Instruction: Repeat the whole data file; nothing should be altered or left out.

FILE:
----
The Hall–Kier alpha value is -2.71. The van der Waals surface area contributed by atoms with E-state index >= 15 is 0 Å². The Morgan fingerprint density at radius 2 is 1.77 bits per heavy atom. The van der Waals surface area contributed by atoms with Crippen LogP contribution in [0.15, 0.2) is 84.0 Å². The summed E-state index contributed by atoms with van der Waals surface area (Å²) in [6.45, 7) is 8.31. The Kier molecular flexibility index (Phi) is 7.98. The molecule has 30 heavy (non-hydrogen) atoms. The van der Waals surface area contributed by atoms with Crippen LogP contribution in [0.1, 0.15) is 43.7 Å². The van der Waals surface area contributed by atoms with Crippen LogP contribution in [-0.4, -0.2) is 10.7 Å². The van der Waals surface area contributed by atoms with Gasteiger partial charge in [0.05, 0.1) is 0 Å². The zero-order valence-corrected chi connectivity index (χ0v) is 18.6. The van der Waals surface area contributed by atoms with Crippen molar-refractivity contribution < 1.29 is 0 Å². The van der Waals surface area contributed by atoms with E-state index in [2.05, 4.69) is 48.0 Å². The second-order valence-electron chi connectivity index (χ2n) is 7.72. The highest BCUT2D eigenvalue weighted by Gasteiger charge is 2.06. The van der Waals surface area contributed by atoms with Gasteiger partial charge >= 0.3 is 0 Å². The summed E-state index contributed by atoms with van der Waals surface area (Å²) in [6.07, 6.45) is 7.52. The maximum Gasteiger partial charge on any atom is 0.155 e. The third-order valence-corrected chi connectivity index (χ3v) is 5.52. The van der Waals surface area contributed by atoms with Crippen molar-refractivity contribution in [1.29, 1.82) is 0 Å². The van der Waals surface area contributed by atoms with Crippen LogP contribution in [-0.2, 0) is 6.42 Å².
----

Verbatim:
The Hall–Kier alpha value is -2.71. The van der Waals surface area contributed by atoms with E-state index >= 15 is 0 Å². The Morgan fingerprint density at radius 2 is 1.77 bits per heavy atom. The van der Waals surface area contributed by atoms with Crippen LogP contribution in [0.15, 0.2) is 84.0 Å². The summed E-state index contributed by atoms with van der Waals surface area (Å²) in [6.45, 7) is 8.31. The Kier molecular flexibility index (Phi) is 7.98. The molecule has 30 heavy (non-hydrogen) atoms. The van der Waals surface area contributed by atoms with Crippen LogP contribution in [0.1, 0.15) is 43.7 Å². The van der Waals surface area contributed by atoms with Crippen LogP contribution in [-0.4, -0.2) is 10.7 Å². The van der Waals surface area contributed by atoms with Gasteiger partial charge in [0.05, 0.1) is 0 Å². The zero-order valence-corrected chi connectivity index (χ0v) is 18.6. The van der Waals surface area contributed by atoms with Crippen molar-refractivity contribution < 1.29 is 0 Å². The van der Waals surface area contributed by atoms with E-state index in [2.05, 4.69) is 48.0 Å². The second-order valence-electron chi connectivity index (χ2n) is 7.72. The highest BCUT2D eigenvalue weighted by Gasteiger charge is 2.06. The van der Waals surface area contributed by atoms with Gasteiger partial charge >= 0.3 is 0 Å². The summed E-state index contributed by atoms with van der Waals surface area (Å²) in [6.07, 6.45) is 7.52. The maximum Gasteiger partial charge on any atom is 0.155 e. The third-order valence-corrected chi connectivity index (χ3v) is 5.52. The van der Waals surface area contributed by atoms with Crippen molar-refractivity contribution in [1.29, 1.82) is 0 Å². The van der Waals surface area contributed by atoms with Crippen LogP contribution in [-0.2, 0) is 6.42 Å².